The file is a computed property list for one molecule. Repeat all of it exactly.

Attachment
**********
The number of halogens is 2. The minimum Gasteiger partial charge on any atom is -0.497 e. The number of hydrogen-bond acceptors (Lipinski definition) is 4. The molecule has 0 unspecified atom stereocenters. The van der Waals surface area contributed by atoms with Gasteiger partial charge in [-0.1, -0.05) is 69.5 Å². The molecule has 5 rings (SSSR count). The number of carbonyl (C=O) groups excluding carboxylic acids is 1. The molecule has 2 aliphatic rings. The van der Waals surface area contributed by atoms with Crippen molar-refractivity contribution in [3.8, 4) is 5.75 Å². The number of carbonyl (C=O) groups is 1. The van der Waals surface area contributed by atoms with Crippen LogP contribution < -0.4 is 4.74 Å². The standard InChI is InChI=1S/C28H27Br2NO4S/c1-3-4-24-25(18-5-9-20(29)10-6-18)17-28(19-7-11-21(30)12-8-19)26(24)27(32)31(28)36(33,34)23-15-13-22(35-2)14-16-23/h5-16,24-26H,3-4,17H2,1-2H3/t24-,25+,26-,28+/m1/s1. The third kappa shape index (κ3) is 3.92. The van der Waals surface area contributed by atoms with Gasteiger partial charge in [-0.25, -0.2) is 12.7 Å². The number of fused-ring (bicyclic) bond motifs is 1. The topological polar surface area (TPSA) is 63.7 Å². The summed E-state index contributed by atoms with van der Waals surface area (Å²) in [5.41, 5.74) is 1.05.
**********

The number of halogens is 2. The minimum Gasteiger partial charge on any atom is -0.497 e. The number of hydrogen-bond acceptors (Lipinski definition) is 4. The molecule has 0 unspecified atom stereocenters. The van der Waals surface area contributed by atoms with Gasteiger partial charge in [-0.1, -0.05) is 69.5 Å². The molecule has 5 rings (SSSR count). The number of carbonyl (C=O) groups excluding carboxylic acids is 1. The molecule has 2 aliphatic rings. The van der Waals surface area contributed by atoms with Crippen molar-refractivity contribution in [3.8, 4) is 5.75 Å². The number of carbonyl (C=O) groups is 1. The van der Waals surface area contributed by atoms with Crippen LogP contribution < -0.4 is 4.74 Å². The standard InChI is InChI=1S/C28H27Br2NO4S/c1-3-4-24-25(18-5-9-20(29)10-6-18)17-28(19-7-11-21(30)12-8-19)26(24)27(32)31(28)36(33,34)23-15-13-22(35-2)14-16-23/h5-16,24-26H,3-4,17H2,1-2H3/t24-,25+,26-,28+/m1/s1. The third kappa shape index (κ3) is 3.92. The van der Waals surface area contributed by atoms with Gasteiger partial charge in [-0.25, -0.2) is 12.7 Å². The number of fused-ring (bicyclic) bond motifs is 1. The topological polar surface area (TPSA) is 63.7 Å². The summed E-state index contributed by atoms with van der Waals surface area (Å²) in [5.41, 5.74) is 1.05.